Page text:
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CAFTA Opponents Prepare for March

As legislators waited to find out whether they can apply a “fast-track” procedure to speed up a vote on the controversial Central American Free-Trade Agreement with the United States (CAFTA), opponents of the pact this week worked to increase their momentum with press conferences, energized statements and the launching of new anti-CAFTA groups.

The Campesino Agrarian Front, the National Liberation Party (PLN) Members Against CAFTA Front, the Social Christian Unity Party (PUSC) Members Against CAFTA Front, and the University of Costa Rica (UCR) Anti-CAFTA Front are among the newly formed groups that have joined the fight against the pact in the past couple of weeks.

The National Coordinator of the Fight Against CAFTA is spearheading the efforts of a dizzying number of telecom and insurance workers, teachers, farmers, fishermen, Civil War veterans and even exporters who oppose the agreement, as they prepare for an anti-CAFTA march planned for Feb. 26 in downtown San José. Some of the groups, including the campesinos, visited the Legislative Assembly this week to make their opinions known.

“CAFTA means unfair competition, and today we are showing that we’re ready to fight,” Campesino Agrarian Front organizer Oscar Campos said Monday at the assembly, pointing to subsidized U.S. agricultural products that would enter Costa Rica at reduced tariffs under CAFTA. “Never in 25 years have we seen a threat like this for farmers.”

Later that afternoon, police removed signs from the assembly’s public gallery, where anti-CAFTA activists had placed banners calling pro-CAFTA President Oscar Arias “the devil,” referring to diminutive assembly president Francisco Pacheco as “a smurf” and calling other pro-CAFTA legislators “traitors of our homeland.”When protestors prevented assembly security guards from removing the signs, Pacheco, who told the daily La Nación he didn’t mind the smurf comments, called for police officers to get rid of the signs.

The following day, during another press conference to express opposition to CAFTA, Lorenzo Cambronero of the National Union of Farmers and Fishermen (UNPA) said Pacheco is cruising for a proverbial bruising.

“The only thing Mr. Pacheco is doing is making the confrontation come nearer and nearer,” he said, adding that this conflict will take place not only on Feb. 26 but until the pact is defeated.

Cambronero and his colleagues accused the assembly’s leading faction, the Liberation Party that brought Arias to power, of abusing its apparent pro-pact majority. César López,  of the Cultural Movement Against CAFTA,reading from a statement produced by three anti-CAFTA groups, said, “laws don’t acquire democratic legitimacy through the simple application of a numerical majority.”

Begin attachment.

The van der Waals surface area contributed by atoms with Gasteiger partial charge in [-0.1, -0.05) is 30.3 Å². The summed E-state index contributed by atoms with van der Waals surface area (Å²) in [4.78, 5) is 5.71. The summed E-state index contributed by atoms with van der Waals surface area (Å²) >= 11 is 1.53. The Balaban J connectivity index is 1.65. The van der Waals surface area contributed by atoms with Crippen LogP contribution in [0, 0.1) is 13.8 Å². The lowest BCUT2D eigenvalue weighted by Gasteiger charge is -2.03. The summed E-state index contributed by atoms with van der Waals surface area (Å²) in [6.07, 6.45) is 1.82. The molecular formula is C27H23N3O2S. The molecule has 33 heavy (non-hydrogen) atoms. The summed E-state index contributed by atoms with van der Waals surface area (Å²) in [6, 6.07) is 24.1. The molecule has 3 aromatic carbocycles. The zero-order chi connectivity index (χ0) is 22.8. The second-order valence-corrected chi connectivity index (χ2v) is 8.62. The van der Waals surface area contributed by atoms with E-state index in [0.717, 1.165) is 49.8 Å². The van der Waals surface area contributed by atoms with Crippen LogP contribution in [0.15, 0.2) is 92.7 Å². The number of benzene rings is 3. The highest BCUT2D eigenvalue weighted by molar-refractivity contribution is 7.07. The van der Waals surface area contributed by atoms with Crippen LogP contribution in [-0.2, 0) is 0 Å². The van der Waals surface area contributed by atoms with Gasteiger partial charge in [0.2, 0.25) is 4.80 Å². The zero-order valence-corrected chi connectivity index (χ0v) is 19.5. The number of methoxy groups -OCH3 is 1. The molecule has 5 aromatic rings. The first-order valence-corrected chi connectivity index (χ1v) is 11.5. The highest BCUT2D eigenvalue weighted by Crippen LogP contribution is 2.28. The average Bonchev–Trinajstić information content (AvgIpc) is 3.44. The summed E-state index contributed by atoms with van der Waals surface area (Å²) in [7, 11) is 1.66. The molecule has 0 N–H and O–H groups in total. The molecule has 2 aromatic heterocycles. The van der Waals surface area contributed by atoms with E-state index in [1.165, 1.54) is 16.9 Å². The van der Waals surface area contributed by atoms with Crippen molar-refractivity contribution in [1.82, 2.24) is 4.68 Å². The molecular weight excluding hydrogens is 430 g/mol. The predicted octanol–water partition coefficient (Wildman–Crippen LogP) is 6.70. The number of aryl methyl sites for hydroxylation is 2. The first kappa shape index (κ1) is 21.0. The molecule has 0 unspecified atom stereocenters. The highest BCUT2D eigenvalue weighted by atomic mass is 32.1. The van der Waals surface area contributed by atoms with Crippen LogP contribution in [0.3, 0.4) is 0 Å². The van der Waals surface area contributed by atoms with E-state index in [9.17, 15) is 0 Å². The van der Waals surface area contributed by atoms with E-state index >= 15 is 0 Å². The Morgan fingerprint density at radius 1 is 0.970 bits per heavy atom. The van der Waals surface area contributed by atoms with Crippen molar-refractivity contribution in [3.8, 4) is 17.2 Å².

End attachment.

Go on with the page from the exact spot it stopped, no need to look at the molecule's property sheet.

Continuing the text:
In response to the heightened anti-CAFTA activity, Rodrigo Arias, President Oscar Arias’ brother and spokesman, said in a statement that he is pleased with march organizers’ assertions that the event will be peaceful, and “hopes it really will be like that.”

As he did last year, when student organizers accused police officers of brutality in reacting to protests in Cartago, Arias said the police force has “no interest in aggression… but of course, if there’s an attitude of violence against the National Police, (officers) will have every right to act differently.”

The most recent anti-CAFTA march, held in October of last year, brought massive crowds to the streets of San José, observable restraint on the part of San José police and most participants and resulted in a generally calm day (TT, Oct. 27, 2006).

Controversy also continued this week about what some opponents of the agreement, including Broad Front legislator José Merino and union leader Albino Vargas, say are conflicts of interest threatening the impartiality of several legislators.

Merino held a press conference this week to ask Liberation faction head Mayi Antillón to recuse herself from further discussion or voting on CAFTA because her husband’s law firm represents pharmaceutical firms that could benefit from the pact, according to the Broad Front leader. Antillón dismissed Merino’s efforts “a witch hunt.”

The Legislative Assembly is poised to discuss the pact, but is waiting for the Constitutional Chamber of the Supreme Court (Sala IV) to rule on whether legislators can apply a fast-track mechanism to the agreement (TT, Feb. 9).

Next: A look at alleged CAFTA-related conflicts of interests in the Legislative Assembly.



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